Even in times of war, the Coast Guard has engaged in protecting the environment. In February 1991, Iraqi forces destroyed oil rigs in the Persian Gulf causing massive oil spills. Two Coast Guard HU-25A Falcon jets deployed for Saudi Arabia as part of a U.S. oil-spill assessment team. Two Coast Guard HC-130 Hercules airplanes joined them with spare parts and deployment packages. The Falcons mapped more than 40,000 square miles locating “every drop of oil on the water” and providing daily updated analysis of location, condition and drift projections of the oil.
On April 20, 2010, an explosion in the Gulf of Mexico rocked the offshore drilling rig named Deepwater Horizon. The explosion and subsequent fire resulted in the largest oil spill in U.S. history. Approximately 210 million gallons of crude oil released in the Deepwater Horizon disaster dwarfed the volume of the Exxon Valdez spill, and equaled nearly 90 percent of all the oil spills in U.S. waters recorded in the previous 40 years. As in all spill response efforts, the Coast Guard played a leading role in overseeing the containment and clean up of the Deepwater Horizon spill.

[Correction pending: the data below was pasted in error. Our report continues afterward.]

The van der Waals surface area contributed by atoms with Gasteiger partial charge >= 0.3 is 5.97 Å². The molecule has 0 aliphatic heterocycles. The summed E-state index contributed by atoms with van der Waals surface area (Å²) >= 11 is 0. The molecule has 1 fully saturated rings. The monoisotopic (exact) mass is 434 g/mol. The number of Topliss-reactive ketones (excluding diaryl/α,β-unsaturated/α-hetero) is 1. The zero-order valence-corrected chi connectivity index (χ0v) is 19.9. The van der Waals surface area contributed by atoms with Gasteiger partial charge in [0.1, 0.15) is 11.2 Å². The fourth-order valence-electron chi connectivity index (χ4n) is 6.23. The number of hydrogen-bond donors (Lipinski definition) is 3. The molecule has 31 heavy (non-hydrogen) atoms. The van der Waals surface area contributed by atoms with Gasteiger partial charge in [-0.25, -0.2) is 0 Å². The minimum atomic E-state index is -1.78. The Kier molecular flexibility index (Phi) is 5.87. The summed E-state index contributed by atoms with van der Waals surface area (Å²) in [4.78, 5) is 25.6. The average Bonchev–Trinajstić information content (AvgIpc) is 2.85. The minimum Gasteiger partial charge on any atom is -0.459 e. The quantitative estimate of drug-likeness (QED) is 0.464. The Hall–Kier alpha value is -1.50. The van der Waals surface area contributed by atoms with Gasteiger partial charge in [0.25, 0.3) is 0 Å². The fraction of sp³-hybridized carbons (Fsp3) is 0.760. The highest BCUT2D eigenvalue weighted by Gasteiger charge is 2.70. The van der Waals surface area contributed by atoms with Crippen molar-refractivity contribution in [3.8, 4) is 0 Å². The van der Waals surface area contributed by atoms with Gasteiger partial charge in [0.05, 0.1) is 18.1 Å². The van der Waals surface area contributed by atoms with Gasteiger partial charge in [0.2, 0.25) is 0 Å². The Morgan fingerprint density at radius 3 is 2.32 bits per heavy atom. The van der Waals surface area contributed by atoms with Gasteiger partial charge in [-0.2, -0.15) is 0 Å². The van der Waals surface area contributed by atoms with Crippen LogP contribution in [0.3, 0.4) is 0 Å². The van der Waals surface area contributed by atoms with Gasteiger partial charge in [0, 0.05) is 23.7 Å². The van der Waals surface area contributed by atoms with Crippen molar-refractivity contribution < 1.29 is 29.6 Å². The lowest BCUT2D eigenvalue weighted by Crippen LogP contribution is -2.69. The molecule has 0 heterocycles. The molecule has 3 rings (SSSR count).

The service now supports five environmental protection missions. The first is prevention, by stopping pollution before it occurs with training, equipment and procedures. The second is enforcement through civil and criminal penalties for polluting or non-adherence to Coast Guard regulations. The third is surveillance through pollution over flights, vessel boardings, harbor patrols, fluid-transfer monitoring, and facility inspections. The fourth is response through cleanup and impact limitation of an oil or chemical discharge. And the fifth is in-house abatement, ensuring that Coast Guard vessels and facilities comply with federal pollution laws and regulations.
In addition to its oil and chemical spill response tasking, the service continues to protect U.S. fisheries through regular law enforcement patrols. The service has even undertaken the monitoring of airborne emissions by large marine vessels operating in U.S. waters. Under a new memorandum of understanding, the Coast Guard has partnered with the Environmental Protection Agency to inspect marine vessels and take appropriate actions in the event of emissions violations.
The U.S. Coast Guard has been a steward of the nation’s maritime environment for nearly 200 years, expanding and adapting its mission to ever-changing natural and man-made threats to the nation’s ocean waters and inland waterways.
Now that you’ve learned all about the Coast Guard’s marine environmental protection mission from inception to present day, stick around to learn about the remaining Coast Guard missions in the coming weeks!